Jazz Concert on Thursday: a Night of Music and Magic

Monica Sosa-Hernandez, Staff Writer, Advanced Journalism

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“When people talk about Jazz, they talk about it like America’s original art form. It could only really have evolved here, and it is a music that has meant a lot of different things over time,” said Steve Johnson, the band teacher at Notre Dame Academy. 

In the past, around the time of World War II, Jazz was the type of music you would play at parties and would typically hear on the radio. But as time passed, Jazz is no longer recognized as it once was. 

“It is a music that requires a technical proficiency, but also requires you to hear and interpret the music in a different way than what it is on the paper because that music was originally an aural art form, a music that people learn by ear,” explained Johnson. 

Some students that Johnson has had have been more comfortable playing popular music or rock music. Popular music is still similar to Jazz in the sense that a lot of pop music is not written out and people tend to learn it by ear instead. 

If students are able to learn music by ear, they are more likely to be successful in a Jazz context because they already would have obtained the aural skills, Johnson stated. In the traditional band and choral programs, the focus is more on the written portion of music and being able to obtain the reading skills.

“It’s great, but sometimes when you come up that way, the aural component can be more challenging,” stated Johnson. 

Jazz music and American popular music “is an example of beauty born from tragedy.” The reason that these types of music evolve, specifically in the United States, is because “of some horrible systems that were in place here.” It is a collaboration between the western and non-western traditions. Non-western tradition, meaning music from Africa, South America, Carribean and so many more joining together to get the western “musical traditions.”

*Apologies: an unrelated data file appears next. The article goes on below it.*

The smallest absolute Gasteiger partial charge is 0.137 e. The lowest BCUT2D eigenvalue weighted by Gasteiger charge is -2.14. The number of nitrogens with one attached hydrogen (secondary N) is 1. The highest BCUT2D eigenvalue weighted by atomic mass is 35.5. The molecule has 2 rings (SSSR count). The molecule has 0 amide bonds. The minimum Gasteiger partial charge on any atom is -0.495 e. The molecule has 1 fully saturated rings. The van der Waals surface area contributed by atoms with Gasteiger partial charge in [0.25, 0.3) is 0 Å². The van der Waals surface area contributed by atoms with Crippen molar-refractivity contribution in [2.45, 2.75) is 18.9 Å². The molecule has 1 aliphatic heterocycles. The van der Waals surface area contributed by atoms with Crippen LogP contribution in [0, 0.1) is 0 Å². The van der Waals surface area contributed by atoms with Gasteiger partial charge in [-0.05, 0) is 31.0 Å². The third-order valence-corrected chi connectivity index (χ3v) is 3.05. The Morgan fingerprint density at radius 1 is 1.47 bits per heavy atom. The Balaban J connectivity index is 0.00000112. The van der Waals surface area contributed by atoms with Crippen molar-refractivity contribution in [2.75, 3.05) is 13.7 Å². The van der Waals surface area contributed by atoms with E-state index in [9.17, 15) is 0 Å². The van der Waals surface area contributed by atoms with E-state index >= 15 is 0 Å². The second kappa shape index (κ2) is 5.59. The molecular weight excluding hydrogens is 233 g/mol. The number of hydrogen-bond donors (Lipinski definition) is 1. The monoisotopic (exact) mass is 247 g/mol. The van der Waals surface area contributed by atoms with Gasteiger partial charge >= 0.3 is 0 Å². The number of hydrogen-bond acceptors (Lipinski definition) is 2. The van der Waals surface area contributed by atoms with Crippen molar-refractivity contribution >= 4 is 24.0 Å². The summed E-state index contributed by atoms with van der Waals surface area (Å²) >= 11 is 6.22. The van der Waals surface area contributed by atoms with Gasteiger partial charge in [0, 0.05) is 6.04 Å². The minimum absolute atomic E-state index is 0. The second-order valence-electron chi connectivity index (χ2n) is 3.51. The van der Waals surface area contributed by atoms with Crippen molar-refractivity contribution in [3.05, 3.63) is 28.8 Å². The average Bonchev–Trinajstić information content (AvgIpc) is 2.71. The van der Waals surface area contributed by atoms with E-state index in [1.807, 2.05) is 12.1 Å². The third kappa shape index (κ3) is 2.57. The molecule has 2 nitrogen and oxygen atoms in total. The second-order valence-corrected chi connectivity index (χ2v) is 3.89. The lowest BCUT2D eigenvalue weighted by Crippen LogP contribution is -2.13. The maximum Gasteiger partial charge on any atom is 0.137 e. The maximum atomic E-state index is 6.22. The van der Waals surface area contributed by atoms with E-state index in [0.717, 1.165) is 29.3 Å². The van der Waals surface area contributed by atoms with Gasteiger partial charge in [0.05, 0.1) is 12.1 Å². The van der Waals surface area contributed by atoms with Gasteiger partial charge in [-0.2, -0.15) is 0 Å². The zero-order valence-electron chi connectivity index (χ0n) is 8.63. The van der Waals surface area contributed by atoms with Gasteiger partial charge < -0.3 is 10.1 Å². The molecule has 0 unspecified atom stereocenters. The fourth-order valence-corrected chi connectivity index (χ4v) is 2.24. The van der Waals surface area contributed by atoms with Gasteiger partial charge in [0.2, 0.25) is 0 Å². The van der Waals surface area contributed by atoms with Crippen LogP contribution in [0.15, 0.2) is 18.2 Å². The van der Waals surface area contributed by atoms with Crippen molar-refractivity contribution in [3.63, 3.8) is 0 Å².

Next week, on Thursday, Nov. 7, a Jazz concert at NDA will enable people to get a feel of what Johnson is talking about and why he is so into the world of Jazz. 

“We will be starting with our Second Jazz Band and then Tritones will perform a few selections. Next we’ll be doing a piece combining one of the Jazz bands with the Tritones. Then we will be finishing out with Jazz One. So, we will be paying a variety of music, some swing and Latin music.” 

“Jazz Two,” continued Johnson,  “is doing a great Dizzy Gillespie composition, Manteca, a collaboration between Dizzy Gillespie and Chano Pozo, who is a cungero. We’re also going to play a couple Jazz standard pieces.”

Entering the world of Jazz is a “one of a kind experience” and one that everyone should come and see on November 7 at 7 p.m. in Notre Dame Academy’s auditorium. 

It will be a night full of music and magic.

 

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